Also, three cheers for the surgeon whose job it was to repeatedly and remorselessly cause this patient to cry and feel intense sadness!

References

Burghardt T, Basha MM, Fuerst D, & Mittal S (2013). Crying with sorrow evoked by electrocortical stimulation. Epileptic disorders : international epilepsy journal with videotape, 15 (1), 72-5 PMID: 23531727

Why do we cry?

I was recently reading an article on the psychology of why we cry (via):

In a study published in 2000, Vingerhoets and a team of researchers found that adults, unlike children, rarely cry in public. They wait until they’re in the privacy of their homes—when they are alone or, at most, in the company of one other adult. On the face of it, the “crying-as-communication” hypothesis does not fully hold up, and it certainly doesn’t explain why we cry when we’re alone, or in an airplane surrounded by strangers we have no connection to…

In the same 2000 study, Vingerhoet’s team also discovered that, in adults, crying is most likely to follow a few specific antecedents. When asked to choose from a wide range of reasons for recent spells of crying, participants in the study chose “separation” or “rejection” far more often than other options, which included things like “pain and injury” and “criticism.” Also of note is that, of those who answered “rejection,” the most common subcategory selected was “loneliness.”…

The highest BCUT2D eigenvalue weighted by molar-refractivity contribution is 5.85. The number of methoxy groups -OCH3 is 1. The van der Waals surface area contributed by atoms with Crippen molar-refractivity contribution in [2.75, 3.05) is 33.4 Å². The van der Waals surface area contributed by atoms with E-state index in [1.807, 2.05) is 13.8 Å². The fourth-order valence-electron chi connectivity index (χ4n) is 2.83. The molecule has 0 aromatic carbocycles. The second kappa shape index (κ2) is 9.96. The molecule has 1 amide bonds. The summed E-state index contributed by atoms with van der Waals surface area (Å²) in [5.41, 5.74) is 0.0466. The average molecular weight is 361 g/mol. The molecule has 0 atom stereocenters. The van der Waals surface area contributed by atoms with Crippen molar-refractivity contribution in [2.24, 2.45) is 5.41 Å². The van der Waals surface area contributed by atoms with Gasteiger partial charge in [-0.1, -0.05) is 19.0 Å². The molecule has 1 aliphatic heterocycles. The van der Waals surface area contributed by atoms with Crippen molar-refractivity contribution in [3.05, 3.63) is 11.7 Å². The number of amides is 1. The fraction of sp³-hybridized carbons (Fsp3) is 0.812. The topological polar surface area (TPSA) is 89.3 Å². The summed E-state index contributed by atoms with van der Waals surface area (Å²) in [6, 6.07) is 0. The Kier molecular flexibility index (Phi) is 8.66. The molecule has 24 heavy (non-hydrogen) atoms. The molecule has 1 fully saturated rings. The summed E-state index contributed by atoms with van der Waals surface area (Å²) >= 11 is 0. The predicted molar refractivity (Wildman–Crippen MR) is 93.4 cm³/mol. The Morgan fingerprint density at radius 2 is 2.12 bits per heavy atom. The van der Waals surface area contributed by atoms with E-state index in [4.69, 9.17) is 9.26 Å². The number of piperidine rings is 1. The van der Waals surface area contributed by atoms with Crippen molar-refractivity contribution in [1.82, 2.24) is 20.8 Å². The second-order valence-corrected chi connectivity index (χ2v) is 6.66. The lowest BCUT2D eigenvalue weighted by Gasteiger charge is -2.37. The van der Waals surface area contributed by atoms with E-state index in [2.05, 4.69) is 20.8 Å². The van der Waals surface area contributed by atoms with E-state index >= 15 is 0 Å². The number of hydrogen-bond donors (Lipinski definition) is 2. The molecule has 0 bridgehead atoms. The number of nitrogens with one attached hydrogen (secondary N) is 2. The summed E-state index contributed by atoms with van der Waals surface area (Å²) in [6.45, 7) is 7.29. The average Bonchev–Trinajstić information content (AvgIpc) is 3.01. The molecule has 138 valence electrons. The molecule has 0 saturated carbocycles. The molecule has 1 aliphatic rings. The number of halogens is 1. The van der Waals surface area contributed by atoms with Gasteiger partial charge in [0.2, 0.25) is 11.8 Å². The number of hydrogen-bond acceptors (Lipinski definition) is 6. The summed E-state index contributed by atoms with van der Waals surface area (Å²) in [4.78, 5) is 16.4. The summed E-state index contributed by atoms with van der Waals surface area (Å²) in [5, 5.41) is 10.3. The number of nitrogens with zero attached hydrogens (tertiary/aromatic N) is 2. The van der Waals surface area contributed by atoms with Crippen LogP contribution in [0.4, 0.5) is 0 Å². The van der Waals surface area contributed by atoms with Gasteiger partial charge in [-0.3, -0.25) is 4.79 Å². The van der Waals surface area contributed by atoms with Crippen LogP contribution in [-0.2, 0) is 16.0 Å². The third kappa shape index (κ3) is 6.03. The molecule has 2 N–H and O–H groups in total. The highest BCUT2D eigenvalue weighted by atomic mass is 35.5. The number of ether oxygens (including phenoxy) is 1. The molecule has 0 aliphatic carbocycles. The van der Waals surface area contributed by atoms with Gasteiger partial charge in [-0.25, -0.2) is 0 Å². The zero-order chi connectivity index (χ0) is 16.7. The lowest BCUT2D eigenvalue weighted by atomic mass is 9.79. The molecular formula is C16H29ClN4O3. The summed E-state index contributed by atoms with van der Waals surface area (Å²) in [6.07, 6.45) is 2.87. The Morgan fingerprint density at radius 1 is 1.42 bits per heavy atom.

Although biological reasons have been proposed, they often seem a bit silly to me. So I tried to dig into the neurobiology literature – and found just about nothing. It’s actually kind of hard; there’s basically nothing, so far as I can tell. What do we know about the neurobiology behind this intensely social behavior?

There are clues from a paper in 2001 crying is somehow related to laughter. Some people suffer from a neurological disorder known as pathological laughter and crying which is exactly what it sounds like: crying at a moderately sad movie or laughing uncontrollably when frustrated. Here is a video of someone with pathological laughter, and here is another video explaining it (and the connection with MS). This is not so surprising when you think about it. After all, who doesn’t know someone who has cried from happiness or laughed at something sad?